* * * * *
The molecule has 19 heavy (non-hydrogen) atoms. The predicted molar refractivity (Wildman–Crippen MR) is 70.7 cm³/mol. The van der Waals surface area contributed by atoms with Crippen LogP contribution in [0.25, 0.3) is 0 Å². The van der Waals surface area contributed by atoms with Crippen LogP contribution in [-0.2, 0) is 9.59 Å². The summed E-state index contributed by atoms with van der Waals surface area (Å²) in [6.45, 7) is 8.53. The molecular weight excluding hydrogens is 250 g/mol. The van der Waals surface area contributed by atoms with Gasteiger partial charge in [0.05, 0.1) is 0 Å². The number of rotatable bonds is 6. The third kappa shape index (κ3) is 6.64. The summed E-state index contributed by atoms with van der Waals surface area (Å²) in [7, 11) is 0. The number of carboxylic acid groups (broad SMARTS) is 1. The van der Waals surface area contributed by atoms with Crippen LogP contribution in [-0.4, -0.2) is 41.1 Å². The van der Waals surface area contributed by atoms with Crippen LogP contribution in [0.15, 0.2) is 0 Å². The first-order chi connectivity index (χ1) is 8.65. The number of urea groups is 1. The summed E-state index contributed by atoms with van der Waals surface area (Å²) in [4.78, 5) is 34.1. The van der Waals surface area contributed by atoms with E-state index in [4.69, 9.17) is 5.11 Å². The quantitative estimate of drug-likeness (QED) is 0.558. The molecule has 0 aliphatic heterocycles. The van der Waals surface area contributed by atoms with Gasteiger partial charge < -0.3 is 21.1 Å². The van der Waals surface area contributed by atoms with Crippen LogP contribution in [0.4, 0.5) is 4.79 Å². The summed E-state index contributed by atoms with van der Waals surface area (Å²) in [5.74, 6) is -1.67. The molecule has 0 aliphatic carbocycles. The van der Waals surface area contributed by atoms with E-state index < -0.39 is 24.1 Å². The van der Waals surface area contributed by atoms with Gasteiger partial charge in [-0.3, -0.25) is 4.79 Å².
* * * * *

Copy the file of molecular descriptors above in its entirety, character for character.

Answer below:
The molecule has 19 heavy (non-hydrogen) atoms. The predicted molar refractivity (Wildman–Crippen MR) is 70.7 cm³/mol. The van der Waals surface area contributed by atoms with Crippen LogP contribution in [0.25, 0.3) is 0 Å². The van der Waals surface area contributed by atoms with Crippen LogP contribution in [-0.2, 0) is 9.59 Å². The summed E-state index contributed by atoms with van der Waals surface area (Å²) in [6.45, 7) is 8.53. The molecular weight excluding hydrogens is 250 g/mol. The van der Waals surface area contributed by atoms with Gasteiger partial charge in [0.05, 0.1) is 0 Å². The number of rotatable bonds is 6. The third kappa shape index (κ3) is 6.64. The summed E-state index contributed by atoms with van der Waals surface area (Å²) in [7, 11) is 0. The number of carboxylic acid groups (broad SMARTS) is 1. The van der Waals surface area contributed by atoms with Crippen LogP contribution in [-0.4, -0.2) is 41.1 Å². The van der Waals surface area contributed by atoms with Crippen LogP contribution in [0.15, 0.2) is 0 Å². The first-order chi connectivity index (χ1) is 8.65. The number of urea groups is 1. The summed E-state index contributed by atoms with van der Waals surface area (Å²) in [4.78, 5) is 34.1. The van der Waals surface area contributed by atoms with E-state index in [4.69, 9.17) is 5.11 Å². The quantitative estimate of drug-likeness (QED) is 0.558. The molecule has 0 aliphatic heterocycles. The van der Waals surface area contributed by atoms with Gasteiger partial charge < -0.3 is 21.1 Å². The van der Waals surface area contributed by atoms with Crippen LogP contribution in [0.4, 0.5) is 4.79 Å². The summed E-state index contributed by atoms with van der Waals surface area (Å²) in [5.74, 6) is -1.67. The molecule has 0 aliphatic carbocycles. The van der Waals surface area contributed by atoms with E-state index < -0.39 is 24.1 Å². The van der Waals surface area contributed by atoms with Gasteiger partial charge in [-0.3, -0.25) is 4.79 Å².